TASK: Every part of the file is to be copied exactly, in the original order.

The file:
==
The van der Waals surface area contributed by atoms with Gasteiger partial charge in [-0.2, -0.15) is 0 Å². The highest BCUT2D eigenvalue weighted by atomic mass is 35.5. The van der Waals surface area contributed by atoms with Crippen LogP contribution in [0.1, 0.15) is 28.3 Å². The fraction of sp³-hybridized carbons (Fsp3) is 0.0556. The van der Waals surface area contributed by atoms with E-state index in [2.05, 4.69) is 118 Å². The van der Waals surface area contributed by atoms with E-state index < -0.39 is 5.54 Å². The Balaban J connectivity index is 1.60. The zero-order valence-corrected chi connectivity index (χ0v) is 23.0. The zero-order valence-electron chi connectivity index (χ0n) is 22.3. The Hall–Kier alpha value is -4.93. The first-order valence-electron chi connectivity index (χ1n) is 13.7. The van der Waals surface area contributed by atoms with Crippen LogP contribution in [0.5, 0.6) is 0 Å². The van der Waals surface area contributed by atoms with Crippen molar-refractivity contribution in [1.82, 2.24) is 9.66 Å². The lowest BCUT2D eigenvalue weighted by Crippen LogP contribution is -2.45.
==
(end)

The van der Waals surface area contributed by atoms with Gasteiger partial charge in [-0.2, -0.15) is 0 Å². The highest BCUT2D eigenvalue weighted by atomic mass is 35.5. The van der Waals surface area contributed by atoms with Crippen LogP contribution in [0.1, 0.15) is 28.3 Å². The fraction of sp³-hybridized carbons (Fsp3) is 0.0556. The van der Waals surface area contributed by atoms with E-state index in [2.05, 4.69) is 118 Å². The van der Waals surface area contributed by atoms with E-state index < -0.39 is 5.54 Å². The Balaban J connectivity index is 1.60. The zero-order valence-corrected chi connectivity index (χ0v) is 23.0. The zero-order valence-electron chi connectivity index (χ0n) is 22.3. The Hall–Kier alpha value is -4.93. The first-order valence-electron chi connectivity index (χ1n) is 13.7. The van der Waals surface area contributed by atoms with Crippen LogP contribution in [0.5, 0.6) is 0 Å². The van der Waals surface area contributed by atoms with Crippen molar-refractivity contribution in [1.82, 2.24) is 9.66 Å². The lowest BCUT2D eigenvalue weighted by Crippen LogP contribution is -2.45.